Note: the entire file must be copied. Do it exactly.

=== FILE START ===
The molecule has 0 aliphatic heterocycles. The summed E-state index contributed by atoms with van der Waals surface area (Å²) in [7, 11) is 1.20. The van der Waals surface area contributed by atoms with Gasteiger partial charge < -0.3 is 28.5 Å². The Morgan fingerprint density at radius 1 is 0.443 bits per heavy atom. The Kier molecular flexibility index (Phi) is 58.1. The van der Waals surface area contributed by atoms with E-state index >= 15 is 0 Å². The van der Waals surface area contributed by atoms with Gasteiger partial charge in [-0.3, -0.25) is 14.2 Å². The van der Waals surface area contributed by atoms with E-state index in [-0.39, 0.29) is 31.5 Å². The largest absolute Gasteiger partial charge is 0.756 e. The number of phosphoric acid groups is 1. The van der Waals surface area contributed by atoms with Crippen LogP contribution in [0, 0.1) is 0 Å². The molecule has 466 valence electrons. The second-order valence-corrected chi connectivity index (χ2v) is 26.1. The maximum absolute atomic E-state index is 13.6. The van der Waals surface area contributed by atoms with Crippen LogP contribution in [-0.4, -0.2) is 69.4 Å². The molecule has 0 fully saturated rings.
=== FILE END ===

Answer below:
The molecule has 0 aliphatic heterocycles. The summed E-state index contributed by atoms with van der Waals surface area (Å²) in [7, 11) is 1.20. The van der Waals surface area contributed by atoms with Gasteiger partial charge < -0.3 is 28.5 Å². The Morgan fingerprint density at radius 1 is 0.443 bits per heavy atom. The Kier molecular flexibility index (Phi) is 58.1. The van der Waals surface area contributed by atoms with E-state index >= 15 is 0 Å². The van der Waals surface area contributed by atoms with Gasteiger partial charge in [-0.3, -0.25) is 14.2 Å². The van der Waals surface area contributed by atoms with E-state index in [-0.39, 0.29) is 31.5 Å². The largest absolute Gasteiger partial charge is 0.756 e. The number of phosphoric acid groups is 1. The van der Waals surface area contributed by atoms with Crippen LogP contribution in [0, 0.1) is 0 Å². The molecule has 466 valence electrons. The second-order valence-corrected chi connectivity index (χ2v) is 26.1. The maximum absolute atomic E-state index is 13.6. The van der Waals surface area contributed by atoms with Crippen LogP contribution in [-0.4, -0.2) is 69.4 Å². The molecule has 0 fully saturated rings.